Four years ago, my daughter Kimberly chose Medical Assistance in Dying (MAID) after a very long painful battle with cancer.
Kim was diagnosed with cutaneous t-cell lymphoma (CTCL) in 2006. She was 20 years old. When she was diagnosed, we were told CTCL was an old man’s disease, not typically found in young people and that this type of lymphoma was not an aggressive cancer.
At first the treatment and prognosis were encouraging. However, after three years, the cancer became more aggressive, and Kim was referred to an oncologist at the Ottawa General Hospital. He proposed a course of six chemotherapy treatments and told us she should be in remission in six months.
Unfortunately, her cancer did not respond to the chemotherapy and six treatments turned into months and years of chemotherapy treatments, radiation treatments, a stem cell transplant and blood transfusions.
At the end of April 2017, Kim made the decision to ask for Medical Assistance in Dying. She was in so much pain that I was grateful she was able to choose MAiD. Once she made this decision, it gave her a sense of regaining control of her life.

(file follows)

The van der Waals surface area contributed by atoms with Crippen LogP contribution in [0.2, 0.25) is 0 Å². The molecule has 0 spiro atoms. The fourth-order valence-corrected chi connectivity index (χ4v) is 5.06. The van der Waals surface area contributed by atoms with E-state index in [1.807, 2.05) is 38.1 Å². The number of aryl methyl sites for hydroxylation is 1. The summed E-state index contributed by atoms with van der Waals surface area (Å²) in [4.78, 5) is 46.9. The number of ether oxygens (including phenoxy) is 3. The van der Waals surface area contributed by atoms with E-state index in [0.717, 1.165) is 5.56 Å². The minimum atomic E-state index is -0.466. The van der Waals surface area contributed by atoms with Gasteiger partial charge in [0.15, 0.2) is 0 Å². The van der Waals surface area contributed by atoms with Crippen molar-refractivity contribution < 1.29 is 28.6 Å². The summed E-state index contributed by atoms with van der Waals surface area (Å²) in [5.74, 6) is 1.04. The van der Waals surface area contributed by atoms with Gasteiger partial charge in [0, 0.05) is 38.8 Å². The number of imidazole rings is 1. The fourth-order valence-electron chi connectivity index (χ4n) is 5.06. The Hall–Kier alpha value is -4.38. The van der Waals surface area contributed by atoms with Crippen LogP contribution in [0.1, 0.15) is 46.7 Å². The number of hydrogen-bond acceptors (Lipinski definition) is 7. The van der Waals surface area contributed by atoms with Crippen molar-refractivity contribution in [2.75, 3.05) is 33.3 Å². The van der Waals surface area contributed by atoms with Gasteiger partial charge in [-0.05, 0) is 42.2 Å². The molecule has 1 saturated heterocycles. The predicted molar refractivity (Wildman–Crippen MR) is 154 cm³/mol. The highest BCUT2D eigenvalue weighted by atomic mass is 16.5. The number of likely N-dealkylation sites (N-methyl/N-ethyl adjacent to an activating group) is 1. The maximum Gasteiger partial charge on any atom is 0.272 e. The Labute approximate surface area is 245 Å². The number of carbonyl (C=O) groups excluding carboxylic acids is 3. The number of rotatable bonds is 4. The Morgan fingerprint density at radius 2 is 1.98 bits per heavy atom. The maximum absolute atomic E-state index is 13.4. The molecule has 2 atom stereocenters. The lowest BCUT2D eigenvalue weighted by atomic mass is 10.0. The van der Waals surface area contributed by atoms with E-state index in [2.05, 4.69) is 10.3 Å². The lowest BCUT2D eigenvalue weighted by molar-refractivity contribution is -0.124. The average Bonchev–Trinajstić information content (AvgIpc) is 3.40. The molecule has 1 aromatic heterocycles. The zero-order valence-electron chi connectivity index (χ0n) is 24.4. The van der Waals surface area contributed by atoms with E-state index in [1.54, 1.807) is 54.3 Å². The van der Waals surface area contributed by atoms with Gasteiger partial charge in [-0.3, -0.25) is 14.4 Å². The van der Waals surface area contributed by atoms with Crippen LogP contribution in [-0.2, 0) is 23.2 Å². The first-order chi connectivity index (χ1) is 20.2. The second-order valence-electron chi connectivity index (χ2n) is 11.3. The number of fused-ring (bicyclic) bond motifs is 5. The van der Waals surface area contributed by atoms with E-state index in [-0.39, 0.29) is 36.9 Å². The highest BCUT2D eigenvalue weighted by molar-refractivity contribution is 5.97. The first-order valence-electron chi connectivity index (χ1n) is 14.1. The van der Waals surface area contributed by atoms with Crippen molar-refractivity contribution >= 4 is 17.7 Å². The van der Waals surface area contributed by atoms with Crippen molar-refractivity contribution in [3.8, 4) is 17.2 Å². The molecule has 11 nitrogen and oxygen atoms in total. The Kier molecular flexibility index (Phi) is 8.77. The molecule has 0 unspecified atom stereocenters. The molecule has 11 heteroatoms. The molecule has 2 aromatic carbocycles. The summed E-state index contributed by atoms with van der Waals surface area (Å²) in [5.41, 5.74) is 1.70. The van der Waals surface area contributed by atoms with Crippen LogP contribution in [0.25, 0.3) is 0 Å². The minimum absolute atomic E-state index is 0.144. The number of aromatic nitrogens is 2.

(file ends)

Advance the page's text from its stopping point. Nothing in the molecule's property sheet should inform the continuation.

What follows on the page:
She chose to spend her last days in the hospital and she was able to request the day for MAiD to take place.
She took advantage of the waiting period to say goodbye to loved ones and to the medical staff who had taken such good care of her over the years.
As she was unable to visit with everyone, she posted a beautiful message on social media thanking everyone for their support during her long illness and explaining her decision to choose MAiD. Her post generated wonderful testimonials of love from family, friends, and co-workers, which she was able read.
The waiting period also gave her an opportunity to plan her celebration of life.
On her last day, her husband, her sister and I spent the day reminiscing and sharing stories. It was an incredibly special day. We all felt that Kim made the right decision in choosing MAiD. Her suffering ended as she peacefully fell asleep.
Although it is hard to live without my daughter, I am grateful that she was able to choose MAiD.
I lost both my parents and Kim’s father to cancer before Kim passed away. I would have liked to speak to another parent whose child had also chosen MAiD. I made enquiries but there were no such resources available at the time. I wish Bridge4You had been available to me at that time. Losing a child is so much harder than losing a parent or a spouse.